College Students Appear Resistant to Using 988 Crisis Phone Line

Feb 22, 2024

Alexandria, Va. (February 20, 2024) — The 988 Suicide and Crisis Lifeline launched across the U.S. nearly 2 years ago. But college students — who are particularly vulnerable to substance use problems and related mental health crises — appear disinclined to use it, according to new research published in the Journal of Addiction & Offender Counseling, a publication of the American Counseling Association.

Afroze N. Shaikh George State University

“While the 988 Lifeline is intended to be used for substance use crises, the majority of students would not refer to this service for said concern,” Georgia State University doctoral student Afroze N. Shaikh and her colleagues concluded in their research. “Further effort is needed to assist college students in gaining awareness of crisis resources while supporting the agency to make informed decisions regarding their substance use.”

According to federal government data, 8.2 million adults ages 18–25 meet the criteria for a substance use disorder. Researchers have identified a link between substance use, depression and suicidal thinking, but studies also show that college-age students are unlikely to seek help for substance use and mental health problems.

The U.S. Department of Health and Human Services helped launch the 988 Lifeline in 2022 to provide an easy-to-remember dial code, akin to 911, for people in need of emergency help during a mental health crisis. Shaikh and her colleagues wanted to assess college students’ intentions to call or text 988 for substance use concerns. They recruited 446 undergraduates at a university in the southeastern U.S. and had them anonymously fill out a battery of questionnaires. The participants anonymously rated their level of tobacco, alcohol, marijuana and other drug use within the previous three months. They also were asked about their use of and experience with the 988 service.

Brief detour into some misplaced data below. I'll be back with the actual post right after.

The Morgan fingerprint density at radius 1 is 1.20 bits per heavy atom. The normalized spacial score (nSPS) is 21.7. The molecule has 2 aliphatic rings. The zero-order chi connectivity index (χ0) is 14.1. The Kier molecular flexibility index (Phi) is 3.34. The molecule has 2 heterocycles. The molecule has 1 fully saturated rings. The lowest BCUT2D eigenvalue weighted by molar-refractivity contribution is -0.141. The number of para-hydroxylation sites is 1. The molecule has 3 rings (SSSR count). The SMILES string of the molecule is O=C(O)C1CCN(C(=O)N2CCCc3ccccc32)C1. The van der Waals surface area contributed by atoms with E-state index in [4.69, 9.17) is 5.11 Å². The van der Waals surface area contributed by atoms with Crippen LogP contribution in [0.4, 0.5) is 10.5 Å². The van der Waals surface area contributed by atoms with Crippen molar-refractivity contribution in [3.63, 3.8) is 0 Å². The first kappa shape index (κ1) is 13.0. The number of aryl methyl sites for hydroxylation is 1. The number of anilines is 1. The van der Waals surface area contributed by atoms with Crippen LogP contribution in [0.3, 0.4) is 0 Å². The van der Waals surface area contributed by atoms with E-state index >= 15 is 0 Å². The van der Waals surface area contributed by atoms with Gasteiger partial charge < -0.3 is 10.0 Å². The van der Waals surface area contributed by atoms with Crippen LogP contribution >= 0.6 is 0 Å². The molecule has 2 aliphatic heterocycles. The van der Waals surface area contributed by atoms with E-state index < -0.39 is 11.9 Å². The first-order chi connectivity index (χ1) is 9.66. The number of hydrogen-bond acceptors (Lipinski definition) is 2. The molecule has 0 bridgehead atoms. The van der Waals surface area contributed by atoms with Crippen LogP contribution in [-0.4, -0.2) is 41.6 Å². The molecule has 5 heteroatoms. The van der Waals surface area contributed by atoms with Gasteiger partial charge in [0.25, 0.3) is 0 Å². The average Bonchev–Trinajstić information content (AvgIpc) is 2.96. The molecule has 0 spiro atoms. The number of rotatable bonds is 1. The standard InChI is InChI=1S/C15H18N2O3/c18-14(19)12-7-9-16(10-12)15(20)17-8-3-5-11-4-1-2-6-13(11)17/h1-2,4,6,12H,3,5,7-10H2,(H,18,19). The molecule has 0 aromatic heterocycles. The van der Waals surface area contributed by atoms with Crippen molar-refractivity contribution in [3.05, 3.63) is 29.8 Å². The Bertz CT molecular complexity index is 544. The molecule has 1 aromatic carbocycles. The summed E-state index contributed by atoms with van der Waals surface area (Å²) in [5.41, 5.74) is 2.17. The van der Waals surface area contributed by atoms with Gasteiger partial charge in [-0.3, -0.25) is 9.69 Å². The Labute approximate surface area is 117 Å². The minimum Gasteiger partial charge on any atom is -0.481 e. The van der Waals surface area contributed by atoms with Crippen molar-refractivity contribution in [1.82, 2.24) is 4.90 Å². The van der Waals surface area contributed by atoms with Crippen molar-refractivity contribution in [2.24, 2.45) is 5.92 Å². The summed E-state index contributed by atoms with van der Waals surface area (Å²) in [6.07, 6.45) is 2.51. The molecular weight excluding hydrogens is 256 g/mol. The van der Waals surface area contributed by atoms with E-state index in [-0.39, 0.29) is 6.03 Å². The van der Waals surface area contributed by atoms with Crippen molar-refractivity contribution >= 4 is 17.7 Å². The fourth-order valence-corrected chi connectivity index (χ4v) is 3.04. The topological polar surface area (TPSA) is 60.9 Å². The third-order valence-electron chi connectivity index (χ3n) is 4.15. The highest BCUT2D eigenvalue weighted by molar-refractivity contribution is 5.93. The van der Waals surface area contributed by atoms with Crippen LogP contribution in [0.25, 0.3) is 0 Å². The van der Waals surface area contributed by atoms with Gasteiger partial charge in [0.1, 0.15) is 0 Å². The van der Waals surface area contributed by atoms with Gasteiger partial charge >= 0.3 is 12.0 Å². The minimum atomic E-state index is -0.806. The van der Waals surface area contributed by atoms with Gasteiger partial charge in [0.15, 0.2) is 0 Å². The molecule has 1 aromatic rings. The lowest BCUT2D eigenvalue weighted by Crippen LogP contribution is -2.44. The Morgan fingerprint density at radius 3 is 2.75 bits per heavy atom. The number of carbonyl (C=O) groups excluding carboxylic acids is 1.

More than 60% of the students reported using drugs or alcohol less than once a month or not at all. Roughly 18% reported daily or near-daily substance use, and another 10% reported weekly use.

Overall, the students said they were most likely to seek help from a friend or intimate partner for mental health problems and suicidal thoughts. They indicated that if they ever were to call 988, it would be for help with depression, anxiety or emotional distress. Only 15% said they’d use it for help with substance use problems. Fewer than 20% of the heaviest substance users indicated they would use the Lifeline for help.

The researchers cautioned that their study relied on self-reports — which can’t account for participants’ biases or lies — and involved mostly heterosexual, cisgender students at a single university. They called for more research involving a wider range of settings and cultural identities.

However, the findings signal the need for colleges and universities to guide students in making informed decisions about their substance use, they wrote. In addition, state governments can make sure students and other individuals in crisis know about the new crisis number. College counselors may consider developing resource guides for students that include suicide risk factors and crisis resources, including the 988 Lifeline, they added.

Shaikh’s collaborators on the study were her Georgia State colleagues Alec Prince and Mark Burgan; San Diego professional counselor Lauren Flynn; Virginia Tech doctoral student Alexis Isaac; and Jamian Coleman, PhD, of the University of Tennessee, Knoxville.

The study, “Implications of the 988 suicide and crisis lifeline among college students experiencing substance use crises,” is available at

NOTE TO JOURNALISTS: To schedule an interview with the authors, please contact ACA at


Founded in 1952, the American Counseling Association (ACA) is a not-for-profit, professional and educational organization that is dedicated to the growth and enhancement of the counseling profession. ACA represents nearly 60,000 members and is the world’s largest association exclusively representing professional counselors in various practice settings. Driven by the belief that all people can benefit from the power of counseling, ACA’s mission is to promote the professional development of counselors, advocate for counselors, and ensure that ethical, culturally inclusive practices protect our members’ clients and all people who seek counseling services.